We’ve all been there. An opportunity for a random act of kindness comes up and without much thought or counsel we step forward to meet the need. So far so good. On the surface, we assume our efforts will be helpful and maybe appreciated. Unfortunately, we are often shocked when our good deed totally backfires. Instead of walking away with a sense of peace and joy, we limp away wondering how such a noble gesture could go so wrong. Sadly, No good deed goes unpunished seems more like a predictable law of the universe than a cynical excuse for selfish living. Every helping attempt gone awry leaves us a little wiser and a little more reluctant to volunteer to be the Good Samaritan again.
And so the dilemma unfolds: To do a good deed or don’t do a good deed? As Christians we are commanded to help others. By doing so, we reflect the character of our Lord Jesus Christ. The entire biblical record from Genesis to Revelation supports the idea that we are to be merciful to those in need. We absolutely understand that our faith is validated by our actions (James 2:14-17). However, as you move toward ministry opportunities, you will want to be careful. In this Mission Fortnight I’ll offer you a few principles to limit the fallout from doing those extra chancy good deeds that can whipsaw back in your face. Take it from me, in missions, there are way more ministry opportunities than any of us can perform. You won’t last very long as a fulltime Christian worker if you try to eat the entire ministry buffet by yourself.
• Beware of making exceptions. One of the most deadly errors on the front end of a good-deed-gone-wrong is that we often bend our rules for wise living. Beyond obvious matters of morality, ethics and the law, we all have acquired wisdom that protects us from disaster. We typically learned these life lessons the hard way. For example, everybody knows you never cosign a loan for a friend. Obedience to this life rule will save a lot of heart ache and strained friendships. Still, nothing begs us to make an exception like a worthy cause. We think the virtue of the act will outweigh the risk of probable bad outcomes. Sorry. It doesn’t work like that. Next time an opportunity to do good comes up, check your personal catalogue of life lessons. If there is a solid prohibition for taking on an optional good thing, defer to your life rule. Really. The standard exists for a reason. You don’t necessarily have to reconfirm its legitimacy.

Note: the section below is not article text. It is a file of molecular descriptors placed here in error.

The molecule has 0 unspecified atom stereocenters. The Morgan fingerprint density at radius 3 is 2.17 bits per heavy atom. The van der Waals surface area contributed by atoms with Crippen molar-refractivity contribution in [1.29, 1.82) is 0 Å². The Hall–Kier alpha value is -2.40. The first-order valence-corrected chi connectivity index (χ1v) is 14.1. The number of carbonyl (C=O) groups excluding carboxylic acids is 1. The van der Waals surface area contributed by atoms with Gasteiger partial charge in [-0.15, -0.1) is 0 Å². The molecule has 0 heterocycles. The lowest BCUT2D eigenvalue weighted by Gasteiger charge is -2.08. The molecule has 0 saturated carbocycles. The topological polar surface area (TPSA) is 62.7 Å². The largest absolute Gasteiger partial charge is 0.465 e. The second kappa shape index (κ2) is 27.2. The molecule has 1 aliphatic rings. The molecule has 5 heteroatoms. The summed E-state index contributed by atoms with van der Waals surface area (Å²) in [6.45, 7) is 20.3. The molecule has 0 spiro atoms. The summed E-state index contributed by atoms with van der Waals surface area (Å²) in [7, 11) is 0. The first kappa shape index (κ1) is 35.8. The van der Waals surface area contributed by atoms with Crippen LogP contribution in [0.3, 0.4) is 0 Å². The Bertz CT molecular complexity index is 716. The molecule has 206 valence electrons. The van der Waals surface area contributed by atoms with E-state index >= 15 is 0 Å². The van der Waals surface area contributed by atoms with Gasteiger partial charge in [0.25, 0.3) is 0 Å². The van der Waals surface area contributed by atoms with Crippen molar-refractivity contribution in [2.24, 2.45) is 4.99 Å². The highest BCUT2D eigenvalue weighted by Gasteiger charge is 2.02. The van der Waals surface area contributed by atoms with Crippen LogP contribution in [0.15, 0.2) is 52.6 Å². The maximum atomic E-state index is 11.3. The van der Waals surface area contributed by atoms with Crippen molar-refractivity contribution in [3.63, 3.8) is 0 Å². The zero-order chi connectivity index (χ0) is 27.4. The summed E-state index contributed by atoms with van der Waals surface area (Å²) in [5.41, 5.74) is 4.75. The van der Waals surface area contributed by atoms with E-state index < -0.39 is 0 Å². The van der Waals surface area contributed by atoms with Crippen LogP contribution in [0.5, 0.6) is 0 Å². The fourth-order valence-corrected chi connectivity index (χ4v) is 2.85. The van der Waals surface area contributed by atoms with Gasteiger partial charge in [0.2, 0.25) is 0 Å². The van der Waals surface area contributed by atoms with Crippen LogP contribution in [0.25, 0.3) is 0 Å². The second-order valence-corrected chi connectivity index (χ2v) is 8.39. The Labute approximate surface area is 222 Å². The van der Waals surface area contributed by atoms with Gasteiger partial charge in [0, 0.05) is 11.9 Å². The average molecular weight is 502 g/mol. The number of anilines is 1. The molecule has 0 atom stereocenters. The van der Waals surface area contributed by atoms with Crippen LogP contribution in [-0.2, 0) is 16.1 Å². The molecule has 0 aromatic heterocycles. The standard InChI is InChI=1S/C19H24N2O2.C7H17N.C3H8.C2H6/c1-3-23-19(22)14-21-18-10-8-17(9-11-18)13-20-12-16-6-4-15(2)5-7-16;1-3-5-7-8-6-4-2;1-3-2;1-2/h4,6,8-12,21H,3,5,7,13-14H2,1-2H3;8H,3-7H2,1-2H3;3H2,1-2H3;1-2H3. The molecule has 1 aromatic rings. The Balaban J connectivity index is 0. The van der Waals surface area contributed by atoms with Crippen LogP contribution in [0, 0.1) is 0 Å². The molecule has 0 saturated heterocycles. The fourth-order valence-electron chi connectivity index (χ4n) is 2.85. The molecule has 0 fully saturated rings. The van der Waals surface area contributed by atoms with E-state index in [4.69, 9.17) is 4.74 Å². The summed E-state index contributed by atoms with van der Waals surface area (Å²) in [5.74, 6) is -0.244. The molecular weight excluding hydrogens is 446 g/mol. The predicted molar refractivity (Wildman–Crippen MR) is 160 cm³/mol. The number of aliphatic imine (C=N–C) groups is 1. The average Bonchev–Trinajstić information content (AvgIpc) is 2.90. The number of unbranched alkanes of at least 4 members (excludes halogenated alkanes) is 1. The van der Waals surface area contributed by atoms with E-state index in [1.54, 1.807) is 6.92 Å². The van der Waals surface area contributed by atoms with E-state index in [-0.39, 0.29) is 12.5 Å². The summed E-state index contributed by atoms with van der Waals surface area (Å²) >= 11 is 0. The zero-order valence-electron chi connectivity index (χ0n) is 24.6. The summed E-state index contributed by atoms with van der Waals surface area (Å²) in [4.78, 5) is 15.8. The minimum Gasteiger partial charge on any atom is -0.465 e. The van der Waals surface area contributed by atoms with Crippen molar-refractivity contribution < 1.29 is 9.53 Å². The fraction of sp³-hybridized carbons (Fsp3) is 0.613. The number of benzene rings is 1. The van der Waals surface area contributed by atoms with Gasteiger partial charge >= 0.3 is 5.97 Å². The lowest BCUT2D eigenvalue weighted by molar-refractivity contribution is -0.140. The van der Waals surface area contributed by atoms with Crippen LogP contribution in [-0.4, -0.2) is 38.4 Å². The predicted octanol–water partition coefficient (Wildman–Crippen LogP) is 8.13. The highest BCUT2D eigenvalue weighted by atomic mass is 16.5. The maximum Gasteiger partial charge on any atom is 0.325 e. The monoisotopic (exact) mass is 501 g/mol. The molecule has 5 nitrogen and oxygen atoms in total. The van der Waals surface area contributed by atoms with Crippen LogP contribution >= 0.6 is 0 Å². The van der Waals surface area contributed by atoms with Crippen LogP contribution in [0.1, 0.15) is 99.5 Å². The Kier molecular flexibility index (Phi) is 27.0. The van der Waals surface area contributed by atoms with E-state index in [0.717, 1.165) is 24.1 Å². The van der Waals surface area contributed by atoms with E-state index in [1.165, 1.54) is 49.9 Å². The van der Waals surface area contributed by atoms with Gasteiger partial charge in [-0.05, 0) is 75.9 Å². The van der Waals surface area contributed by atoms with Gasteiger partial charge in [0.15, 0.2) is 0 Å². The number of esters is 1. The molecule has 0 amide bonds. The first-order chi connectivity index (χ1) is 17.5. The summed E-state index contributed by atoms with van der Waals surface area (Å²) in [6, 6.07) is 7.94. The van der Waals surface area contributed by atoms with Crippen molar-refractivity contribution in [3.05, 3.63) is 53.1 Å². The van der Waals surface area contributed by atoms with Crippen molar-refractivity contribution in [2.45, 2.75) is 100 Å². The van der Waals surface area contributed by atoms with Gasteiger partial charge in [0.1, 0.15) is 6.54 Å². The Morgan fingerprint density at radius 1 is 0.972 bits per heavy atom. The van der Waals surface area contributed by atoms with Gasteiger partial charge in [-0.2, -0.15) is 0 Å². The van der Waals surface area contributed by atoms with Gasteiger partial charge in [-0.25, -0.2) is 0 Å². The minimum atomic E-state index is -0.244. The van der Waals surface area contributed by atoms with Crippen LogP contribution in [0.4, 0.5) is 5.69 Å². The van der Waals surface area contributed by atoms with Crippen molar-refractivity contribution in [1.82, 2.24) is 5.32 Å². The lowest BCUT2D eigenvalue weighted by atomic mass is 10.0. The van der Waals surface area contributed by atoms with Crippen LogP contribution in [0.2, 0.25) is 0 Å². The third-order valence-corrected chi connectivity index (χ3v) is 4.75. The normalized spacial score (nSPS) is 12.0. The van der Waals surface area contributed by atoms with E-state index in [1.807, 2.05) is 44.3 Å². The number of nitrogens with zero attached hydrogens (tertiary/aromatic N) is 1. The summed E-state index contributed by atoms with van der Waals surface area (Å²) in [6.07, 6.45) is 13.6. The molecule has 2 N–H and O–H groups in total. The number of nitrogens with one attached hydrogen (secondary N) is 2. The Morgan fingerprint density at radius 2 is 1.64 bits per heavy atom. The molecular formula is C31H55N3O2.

• Count the cost. There ain’t no free lunches is wisdom for the ages. Every good or bad deed costs something. A careful appraisal of the cost versus benefit potential is absolutely necessary on the front end of any good deed. Before you pay the full price for that act of kindness, take a hard look at what you’re buying. The deed will cost you. Can you afford to take the loss? If you are low on resources going in, better rethink your decision. Very few good deeds are one and done efforts. Your initial generous gift is often just the beginning. Make sure you have enough time and energy to take the inevitable next steps.
• Gauge your expectations according to reality. Don’t expect glory or honor or thanks or even incredible results from your efforts. Do the deed and don’t look back. As a young counselor I agreed to take a 4 PM counseling appointment on a Christmas Eve. The couple was coming from a foreign field hurt and angry and ready to quit missions. I gave them two hours of free debriefing and support and advocacy. I thought this above-and-beyond-the-call-of-duty sacrifice would encourage them that the Lord cared about their pain and that their mission sincerely was there for them. Shortly after our time together they submitted their resignations claiming that they were afforded no help or support or caring from the mission. Their letter included an angry refusal to receive any further counseling from me. Ouch. I repeat: Do the deed and don’t look back.
• Just because you can do it doesn’t mean you should. This is the final rule for staying out of trouble when volunteering to do that extra good deed. Most of us can do a variety of jobs. We are better at some tasks than others but can do passible work at almost anything. I frequently remind my counselors to stay in their role. It is imperative to know what you do and what you don’t do. If you’re floundering in a task you volunteered to do, better step aside and let someone who knows how to do it, do it. Many competent people may be walking past that position because it is filled with you. Do everybody a favor and turn down those opportunities that you can barely do or maintain.
Final note on what I’m NOT saying: I’m not saying be so picky about the good deeds you’ll do that you don’t do any. I’m not saying that you should fail to intervene on behalf of someone in physical, moral, or spiritual danger. I am not saying that there is no room for courage or bold faith. I am not saying that prayer and obedience to the Lord’s clear direction isn’t imperative. Quite the contrary. I am saying that you don’t have to keep affirming that no good deed goes unpunished. Believe me. I dine daily at the all-you-can-eat smorgasbord of helping opportunities. You can’t eat it all. If you try, you’ll get sick. Very sick.
So…go out there and have an awesome fortnight. Don’t try to do it all…fortnight and good deed opportunities will come around again. Trust me.